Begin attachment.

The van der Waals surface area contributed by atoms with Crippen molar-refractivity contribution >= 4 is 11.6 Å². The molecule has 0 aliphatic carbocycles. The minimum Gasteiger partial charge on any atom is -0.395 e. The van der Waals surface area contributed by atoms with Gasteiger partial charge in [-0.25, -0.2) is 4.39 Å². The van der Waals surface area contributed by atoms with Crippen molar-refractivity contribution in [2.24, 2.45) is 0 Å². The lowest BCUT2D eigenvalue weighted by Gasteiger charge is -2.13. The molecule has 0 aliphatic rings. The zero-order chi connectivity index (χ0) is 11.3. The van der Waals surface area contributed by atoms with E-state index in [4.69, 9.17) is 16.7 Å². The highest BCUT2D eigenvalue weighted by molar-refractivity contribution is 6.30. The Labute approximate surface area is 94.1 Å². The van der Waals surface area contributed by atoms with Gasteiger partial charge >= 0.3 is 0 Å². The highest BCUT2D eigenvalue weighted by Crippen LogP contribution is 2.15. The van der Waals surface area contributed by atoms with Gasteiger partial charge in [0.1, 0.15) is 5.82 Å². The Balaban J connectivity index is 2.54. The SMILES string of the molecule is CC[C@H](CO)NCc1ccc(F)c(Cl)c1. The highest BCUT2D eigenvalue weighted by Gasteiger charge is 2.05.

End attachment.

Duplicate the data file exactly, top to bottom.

The van der Waals surface area contributed by atoms with Crippen molar-refractivity contribution >= 4 is 11.6 Å². The molecule has 0 aliphatic carbocycles. The minimum Gasteiger partial charge on any atom is -0.395 e. The van der Waals surface area contributed by atoms with Gasteiger partial charge in [-0.25, -0.2) is 4.39 Å². The van der Waals surface area contributed by atoms with Crippen molar-refractivity contribution in [2.24, 2.45) is 0 Å². The lowest BCUT2D eigenvalue weighted by Gasteiger charge is -2.13. The molecule has 0 aliphatic rings. The zero-order chi connectivity index (χ0) is 11.3. The van der Waals surface area contributed by atoms with E-state index in [4.69, 9.17) is 16.7 Å². The highest BCUT2D eigenvalue weighted by molar-refractivity contribution is 6.30. The Labute approximate surface area is 94.1 Å². The van der Waals surface area contributed by atoms with Gasteiger partial charge >= 0.3 is 0 Å². The highest BCUT2D eigenvalue weighted by Crippen LogP contribution is 2.15. The van der Waals surface area contributed by atoms with Gasteiger partial charge in [0.1, 0.15) is 5.82 Å². The Balaban J connectivity index is 2.54. The SMILES string of the molecule is CC[C@H](CO)NCc1ccc(F)c(Cl)c1. The highest BCUT2D eigenvalue weighted by Gasteiger charge is 2.05.